Things You Should Know Before Buying CRM Software


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Customer relationship management (CRM) software, is one of the most powerful tools that a business can use to succeed. By utilizing the right CRM, you can get to know your customers better, predict what they want, and keep track of all of the various pieces of your business more effectively. While a good CRM can be powerful, choosing the wrong one could set you back significantly. Here are some things that you need to know and evaluate before buying CRM software.

What All Does it Cover?
During the process of CRM software development, developers decide what all they want their software to do. Some of them are more ambitious than others. The areas of the business that a CRM can cover vary from one solution to the next. Many CRM programs only focus on covering the sales aspect of the business. They manage your customers from the time they are leads and up until the point that they become a sale. These types of CRM often keep track of sales numbers, individual client interactions, and notes about the customers. These can be extremely beneficial if your sales department is disorganized. However, at the point that they are converted into a project or a sale to work on, you have to move over to some kind of project management software.

If your business is highly focused on closing a sale and doesn’t take much work on the back end to deliver the product, then this type of CRM could work great. However, if you have things to do after the sale, then you might need a more elaborate CRM.

For example, some CRM programs handle project management, marketing, reports, inventory, support tickets, field service management, and other areas of the business. Spend some time evaluating the various functions of your business and then look for a CRM that matches them the best.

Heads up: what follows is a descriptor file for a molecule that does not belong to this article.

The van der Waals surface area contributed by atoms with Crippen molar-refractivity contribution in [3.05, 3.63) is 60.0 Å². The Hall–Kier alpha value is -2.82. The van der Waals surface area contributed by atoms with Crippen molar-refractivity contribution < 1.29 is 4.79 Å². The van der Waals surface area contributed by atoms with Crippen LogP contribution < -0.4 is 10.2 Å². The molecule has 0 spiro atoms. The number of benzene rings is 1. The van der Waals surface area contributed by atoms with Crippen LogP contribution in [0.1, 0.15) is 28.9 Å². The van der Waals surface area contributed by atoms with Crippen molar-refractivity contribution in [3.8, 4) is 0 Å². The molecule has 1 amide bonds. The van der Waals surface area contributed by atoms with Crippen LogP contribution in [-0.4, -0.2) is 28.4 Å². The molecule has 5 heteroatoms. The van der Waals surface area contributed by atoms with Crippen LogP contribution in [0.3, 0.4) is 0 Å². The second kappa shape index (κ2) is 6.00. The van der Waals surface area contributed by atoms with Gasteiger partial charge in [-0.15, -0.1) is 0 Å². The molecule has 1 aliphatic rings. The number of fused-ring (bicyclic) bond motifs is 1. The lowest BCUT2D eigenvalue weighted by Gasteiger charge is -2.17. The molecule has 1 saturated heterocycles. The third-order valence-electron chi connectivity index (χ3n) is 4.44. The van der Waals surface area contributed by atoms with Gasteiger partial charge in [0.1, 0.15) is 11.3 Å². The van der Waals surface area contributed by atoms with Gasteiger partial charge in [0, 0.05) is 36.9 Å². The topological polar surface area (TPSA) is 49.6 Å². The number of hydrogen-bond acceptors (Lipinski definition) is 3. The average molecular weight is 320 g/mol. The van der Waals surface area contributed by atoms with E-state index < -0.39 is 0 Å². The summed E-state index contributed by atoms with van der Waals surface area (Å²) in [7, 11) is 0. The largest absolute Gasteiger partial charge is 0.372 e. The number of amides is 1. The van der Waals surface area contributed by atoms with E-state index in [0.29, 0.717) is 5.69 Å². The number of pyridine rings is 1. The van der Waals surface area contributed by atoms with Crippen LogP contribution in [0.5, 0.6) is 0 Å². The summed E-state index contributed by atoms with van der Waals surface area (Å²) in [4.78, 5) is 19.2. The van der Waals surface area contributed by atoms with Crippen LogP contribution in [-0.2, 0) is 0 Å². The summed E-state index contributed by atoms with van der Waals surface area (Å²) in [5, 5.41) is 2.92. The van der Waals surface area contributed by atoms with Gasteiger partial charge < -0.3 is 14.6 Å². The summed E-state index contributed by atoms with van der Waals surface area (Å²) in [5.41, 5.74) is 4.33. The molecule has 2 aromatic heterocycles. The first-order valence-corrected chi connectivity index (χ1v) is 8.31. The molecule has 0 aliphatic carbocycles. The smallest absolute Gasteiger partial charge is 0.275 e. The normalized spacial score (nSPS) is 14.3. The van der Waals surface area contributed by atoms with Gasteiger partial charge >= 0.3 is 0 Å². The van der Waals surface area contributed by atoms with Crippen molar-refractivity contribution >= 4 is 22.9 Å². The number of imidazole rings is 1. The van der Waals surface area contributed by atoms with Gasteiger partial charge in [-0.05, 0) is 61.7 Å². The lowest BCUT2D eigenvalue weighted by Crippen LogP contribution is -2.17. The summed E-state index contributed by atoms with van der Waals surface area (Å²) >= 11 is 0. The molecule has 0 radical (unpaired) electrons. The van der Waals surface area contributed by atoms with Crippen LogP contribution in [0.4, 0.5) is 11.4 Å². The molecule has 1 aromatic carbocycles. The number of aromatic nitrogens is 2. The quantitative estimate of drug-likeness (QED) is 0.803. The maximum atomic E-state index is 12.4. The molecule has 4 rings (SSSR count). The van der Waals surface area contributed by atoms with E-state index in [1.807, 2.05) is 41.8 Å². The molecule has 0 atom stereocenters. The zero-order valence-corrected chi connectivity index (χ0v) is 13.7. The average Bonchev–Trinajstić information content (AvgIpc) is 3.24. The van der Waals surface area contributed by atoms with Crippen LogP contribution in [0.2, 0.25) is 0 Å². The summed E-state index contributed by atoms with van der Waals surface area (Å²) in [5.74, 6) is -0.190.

One of the variables that you’ll run into when looking at a CRM is the level of customization that each software has. Some of them are more flexible than others. Some of them offer custom application development, while others are more fixed in what you can do.

The importance of this varies by the industry. Some industries have highly specialized processes in place that are unlike any other similar industry. These industries don’t really fit in a pre-made box well and they require some CRM application development along the way. The amount of custom CRM software development will depend on which solution you choose and how unique your industry processes are.

When you are evaluating how much customizing you’ll have to do on a solution, look at who would be doing the work. Do you have a developer that knows how to work with that particular CRM solution? Would you be relying on the CRM application development company to do it for you? If you’re relying solely on the company that sells the product to do it for you, they may not be willing to do a ton of customization.

Another factor to consider is how other programs integrate into the CRM that you choose. Many CRM programs allow you to sync or connect other apps to increase the functionality of their program. This can be handy, but it can also lead to other issues. Are you going to have to connect 5 or 6 different applications to the CRM to make it do what you want it to do? If so, that can be very cumbersome for the people that will end up using the solution. They’ll have to switch between multiple apps throughout the day just to do their job. That will get old in a hurry. This can be a way to pursue custom application development, but it can also lead to inefficiency along the way.

While you don’t want to use too many apps at once, choosing a program that doesn’t allow you to connect to any other apps is a problem too.

Overall, there are many factors to consider when choosing a CRM for your business. It’s best to spend a little bit of extra time on the front end figuring things out than it is to choose something and have to switch directions later.

Amit Tiwari
Amit Tiwari is a expert leading marketing strategy and analytics at OTS & JumpGrowth. He is an inspirator and gives strategic advice to help companies better understand the world of conversations, social media and digital marketing.


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